.
.
.
.

New fields to boost Algerian gas output in 2017

The three new projects, once online next year, will boost country’s position as a exporter to Europe

Published: Updated:

Algeria is on track for more than 9 billion cubic meters a year additional gas output next year when three delayed projects in its south west come online, a source at state energy company Sonatrach said.

The third largest gas supplier to the Europe Union, Algeria has struggled in recent years to increase production of crude and natural gas because of low foreign investment to boost output at maturing fields and work new production.

For a year, European Union officials and energy firms have been pushing Algeria to adapt to more competitive markets, especially with the fall in crude prices, to attract the investment needed to pump more gas north again.

Three projects

Among the projects are Touat Gas set for February 2017 with an estimated output of 12.8 million cubic meters per day, Timimoun in March 2017 with 4.6 million cubic meters per day, and Reggane will provide 8 million cubic meters per day in June.

“The three projects will come online on time, the outcome will reinforce our position as a reliable gas exporter to Europe. No delays, the projects will be delivered in 2017,” the Sonatrach source told Reuters.

“Further in the south, we have found a huge potential of gas around the fields of Akabli and Tidikelt, in addition to Alrar’s project in the east that will deliver gas and oil,” the source said.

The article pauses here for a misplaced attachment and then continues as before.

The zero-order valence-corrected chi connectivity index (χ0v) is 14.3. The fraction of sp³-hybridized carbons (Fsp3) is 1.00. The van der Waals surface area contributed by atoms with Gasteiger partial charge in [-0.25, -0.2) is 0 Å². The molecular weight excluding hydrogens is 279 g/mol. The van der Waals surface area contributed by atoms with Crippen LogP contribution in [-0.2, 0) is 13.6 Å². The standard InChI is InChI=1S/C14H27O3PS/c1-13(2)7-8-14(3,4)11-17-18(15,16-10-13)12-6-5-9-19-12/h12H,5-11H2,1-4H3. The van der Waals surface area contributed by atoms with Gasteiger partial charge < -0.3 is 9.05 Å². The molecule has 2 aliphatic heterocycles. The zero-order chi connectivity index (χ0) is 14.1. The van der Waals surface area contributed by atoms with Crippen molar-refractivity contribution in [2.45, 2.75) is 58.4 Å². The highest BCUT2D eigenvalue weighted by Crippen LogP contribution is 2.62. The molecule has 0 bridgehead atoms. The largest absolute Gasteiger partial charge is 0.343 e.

Dent in exports

A drop in European gas demand dented Algerian exports that were squeezed by slowing production at mature fields, low investment and s rapidly increasing domestic need for gas to generate power.

Still, Sonatrach has invested to stabilize and increase production at its large, mature fields and expects to bring five new gas fields online in the south of the country despite delays from state bureaucracy.

Gas output is expected to reach 141.3 bcm in 2017, 143.9 bcm in 2018, 150 bcm in 2019 and 165 bcm in 2020, according to a Sonatrach document.

In another advance, Algeria’s Tiguentourine gas plant resumed full production for the first time since a militant attack in 2013, after its third train came back online. The plant, operated with BP and Statoil with a full capacity of 9 billion cubic meters a year.

At its huge, mature Hassi R'mel field, Sonatrach has engaged in boosting operations to help bolster production.

Sonatrach is also due to recuperate by the end of 2017 important volumes of gas that have been injected in the past decades in Hassi Messaoud and its region.

Algeria is expected to export 50 billion cubic meters in 2016 to Europe, an increase of 15 per cent in comparison with 2015, according to Sonatrach.

Algeria is seen as a natural partner for the European Union as it looks to diversify energy supplies after the Ukraine conflict exposed the risks of relying too much on the bloc’s top gas supplier, Russia.